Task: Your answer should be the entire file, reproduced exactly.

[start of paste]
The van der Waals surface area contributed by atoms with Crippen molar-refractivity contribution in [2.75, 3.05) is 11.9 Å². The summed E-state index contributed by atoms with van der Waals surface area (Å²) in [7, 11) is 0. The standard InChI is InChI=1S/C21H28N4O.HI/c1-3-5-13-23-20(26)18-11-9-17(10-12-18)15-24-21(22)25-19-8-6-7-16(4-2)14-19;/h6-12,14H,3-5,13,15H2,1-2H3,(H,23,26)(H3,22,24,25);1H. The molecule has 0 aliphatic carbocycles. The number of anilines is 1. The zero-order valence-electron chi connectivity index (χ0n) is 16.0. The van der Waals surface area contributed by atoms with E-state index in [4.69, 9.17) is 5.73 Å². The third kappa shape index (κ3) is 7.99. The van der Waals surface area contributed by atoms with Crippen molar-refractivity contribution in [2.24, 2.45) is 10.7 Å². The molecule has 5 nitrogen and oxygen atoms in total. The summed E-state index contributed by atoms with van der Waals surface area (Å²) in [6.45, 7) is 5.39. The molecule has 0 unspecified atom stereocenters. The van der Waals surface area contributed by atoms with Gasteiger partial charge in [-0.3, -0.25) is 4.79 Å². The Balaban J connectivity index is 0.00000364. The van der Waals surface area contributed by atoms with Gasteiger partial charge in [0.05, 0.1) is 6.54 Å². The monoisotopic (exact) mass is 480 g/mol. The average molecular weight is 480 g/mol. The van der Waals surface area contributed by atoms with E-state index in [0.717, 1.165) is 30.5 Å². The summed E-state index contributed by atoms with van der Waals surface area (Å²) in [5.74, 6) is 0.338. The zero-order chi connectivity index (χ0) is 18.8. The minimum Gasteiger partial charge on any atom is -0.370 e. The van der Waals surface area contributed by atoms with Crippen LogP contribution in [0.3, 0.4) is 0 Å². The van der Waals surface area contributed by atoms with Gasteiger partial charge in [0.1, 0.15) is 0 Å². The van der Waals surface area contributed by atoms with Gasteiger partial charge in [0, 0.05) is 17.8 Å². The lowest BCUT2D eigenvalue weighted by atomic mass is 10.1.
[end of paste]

The van der Waals surface area contributed by atoms with Crippen molar-refractivity contribution in [2.75, 3.05) is 11.9 Å². The summed E-state index contributed by atoms with van der Waals surface area (Å²) in [7, 11) is 0. The standard InChI is InChI=1S/C21H28N4O.HI/c1-3-5-13-23-20(26)18-11-9-17(10-12-18)15-24-21(22)25-19-8-6-7-16(4-2)14-19;/h6-12,14H,3-5,13,15H2,1-2H3,(H,23,26)(H3,22,24,25);1H. The molecule has 0 aliphatic carbocycles. The number of anilines is 1. The zero-order valence-electron chi connectivity index (χ0n) is 16.0. The van der Waals surface area contributed by atoms with E-state index in [4.69, 9.17) is 5.73 Å². The third kappa shape index (κ3) is 7.99. The van der Waals surface area contributed by atoms with Crippen molar-refractivity contribution in [2.24, 2.45) is 10.7 Å². The molecule has 5 nitrogen and oxygen atoms in total. The summed E-state index contributed by atoms with van der Waals surface area (Å²) in [6.45, 7) is 5.39. The molecule has 0 unspecified atom stereocenters. The van der Waals surface area contributed by atoms with Gasteiger partial charge in [-0.3, -0.25) is 4.79 Å². The Balaban J connectivity index is 0.00000364. The van der Waals surface area contributed by atoms with Gasteiger partial charge in [0.05, 0.1) is 6.54 Å². The monoisotopic (exact) mass is 480 g/mol. The average molecular weight is 480 g/mol. The van der Waals surface area contributed by atoms with E-state index in [0.717, 1.165) is 30.5 Å². The summed E-state index contributed by atoms with van der Waals surface area (Å²) in [5.74, 6) is 0.338. The zero-order chi connectivity index (χ0) is 18.8. The minimum Gasteiger partial charge on any atom is -0.370 e. The van der Waals surface area contributed by atoms with Crippen LogP contribution in [0.3, 0.4) is 0 Å². The van der Waals surface area contributed by atoms with Gasteiger partial charge in [0.1, 0.15) is 0 Å². The van der Waals surface area contributed by atoms with Gasteiger partial charge in [0, 0.05) is 17.8 Å². The lowest BCUT2D eigenvalue weighted by atomic mass is 10.1.